EMMA -What happened after that? What did Fanny do for the rest of her life?
NICOLA - The commission found that she was a lunatic, but also found interestingly that she should be cared for by her mother and then by a trusted cousin, and that she should inherit. She inherited Hill Court in Gloucester where a descendant still lives. And then he appealed that decision and that was what took the time. And he failed. And as far as we know he ended up in debt. That's all we know about him, which we're very happy about!
CLEMMA - Yes we are.
EMMA -Do you think anything that happened to Fanny could happen to you or to any of your friends with learning difficulties?
CLEMMA - Well, I hope not.
EMMA - The kind of little things, Clemma, so the way that Fanny was asked, did she want strawberries and cream, do you think that sort of thing happens now? So, someone might trick someone with a learning difficulty?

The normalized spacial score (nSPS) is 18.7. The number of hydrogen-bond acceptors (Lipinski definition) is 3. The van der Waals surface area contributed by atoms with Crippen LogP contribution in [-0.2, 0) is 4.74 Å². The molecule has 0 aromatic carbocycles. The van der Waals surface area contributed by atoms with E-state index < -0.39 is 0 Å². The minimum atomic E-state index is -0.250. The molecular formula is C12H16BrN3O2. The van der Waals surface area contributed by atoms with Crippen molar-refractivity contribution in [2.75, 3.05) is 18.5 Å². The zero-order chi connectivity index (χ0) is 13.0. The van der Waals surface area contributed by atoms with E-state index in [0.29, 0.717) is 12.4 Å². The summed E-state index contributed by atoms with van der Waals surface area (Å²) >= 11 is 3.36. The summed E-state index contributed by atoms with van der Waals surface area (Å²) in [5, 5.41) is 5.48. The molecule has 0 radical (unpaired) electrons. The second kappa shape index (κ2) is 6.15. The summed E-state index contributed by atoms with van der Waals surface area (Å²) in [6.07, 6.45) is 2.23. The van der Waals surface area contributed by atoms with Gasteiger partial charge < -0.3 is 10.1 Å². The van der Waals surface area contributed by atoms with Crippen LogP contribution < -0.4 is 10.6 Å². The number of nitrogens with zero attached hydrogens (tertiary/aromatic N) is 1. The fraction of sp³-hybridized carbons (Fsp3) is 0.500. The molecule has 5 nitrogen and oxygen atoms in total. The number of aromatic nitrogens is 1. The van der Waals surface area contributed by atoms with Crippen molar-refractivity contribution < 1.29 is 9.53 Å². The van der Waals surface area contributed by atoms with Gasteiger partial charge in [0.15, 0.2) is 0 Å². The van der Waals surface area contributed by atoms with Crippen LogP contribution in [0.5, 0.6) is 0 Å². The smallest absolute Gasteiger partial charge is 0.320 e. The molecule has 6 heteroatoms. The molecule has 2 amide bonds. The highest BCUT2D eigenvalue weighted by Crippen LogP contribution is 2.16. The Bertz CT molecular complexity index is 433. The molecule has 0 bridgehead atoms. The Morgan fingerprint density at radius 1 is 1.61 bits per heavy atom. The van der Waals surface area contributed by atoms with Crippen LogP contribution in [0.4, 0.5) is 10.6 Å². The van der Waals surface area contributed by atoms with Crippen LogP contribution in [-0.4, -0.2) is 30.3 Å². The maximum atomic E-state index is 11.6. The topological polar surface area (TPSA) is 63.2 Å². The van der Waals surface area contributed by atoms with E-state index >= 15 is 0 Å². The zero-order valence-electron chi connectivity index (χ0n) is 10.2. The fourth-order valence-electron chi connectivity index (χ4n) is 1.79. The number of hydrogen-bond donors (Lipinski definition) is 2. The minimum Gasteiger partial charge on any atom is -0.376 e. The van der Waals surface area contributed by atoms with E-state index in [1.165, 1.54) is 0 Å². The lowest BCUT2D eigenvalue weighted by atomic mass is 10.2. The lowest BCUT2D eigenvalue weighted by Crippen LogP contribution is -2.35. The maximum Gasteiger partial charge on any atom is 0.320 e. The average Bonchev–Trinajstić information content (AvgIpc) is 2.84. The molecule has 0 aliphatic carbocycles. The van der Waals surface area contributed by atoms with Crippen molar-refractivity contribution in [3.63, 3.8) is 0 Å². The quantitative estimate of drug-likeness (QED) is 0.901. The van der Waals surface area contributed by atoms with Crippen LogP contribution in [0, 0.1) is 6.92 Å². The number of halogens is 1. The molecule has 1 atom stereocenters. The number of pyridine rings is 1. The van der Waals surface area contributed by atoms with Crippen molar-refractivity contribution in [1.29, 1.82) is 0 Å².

CLEMMA - Yes, I think so, yes.
NICOLA - Yeah.
EMMA -And has anything like that ever happened to you?
CLEMMA - No, because I've got a bit of fight in me compared to the other people that I would know!
NICOLA - Yes, nobody gets one over on Clemma.
CLEMMA - No one gets one over on me, because if they did they have hell to pay.
EMMA -Good for you.
CLEMMA - Basically I've got a very steady relationship and I love my boyfriend so much.
NICOLA - Yes. But we have known other people who have been friends of ours who have been in situations.
CLEMMA - Yes.
NICOLA - I remember there was somebody who we worked with whose boyfriend got her to get, she had a 'group of friends', and they got her to get money out of her own bank account and then they went off and bought expensive clothes with it.
CLEMMA - Oh yeah.
NICOLA- And she was a really generous young women so she would just say, "Oh yeah, I'll buy you a jacket, I'll buy you this, I'll buy you that". Again, it was this situation where when people remonstrated with the staff they said, "But it's her choice". And we hear that quite a lot. And of course choice is vitally important, but it's actually incredibly difficult because what the Mental Capacity Act says is that people should be allowed to make wrong choices.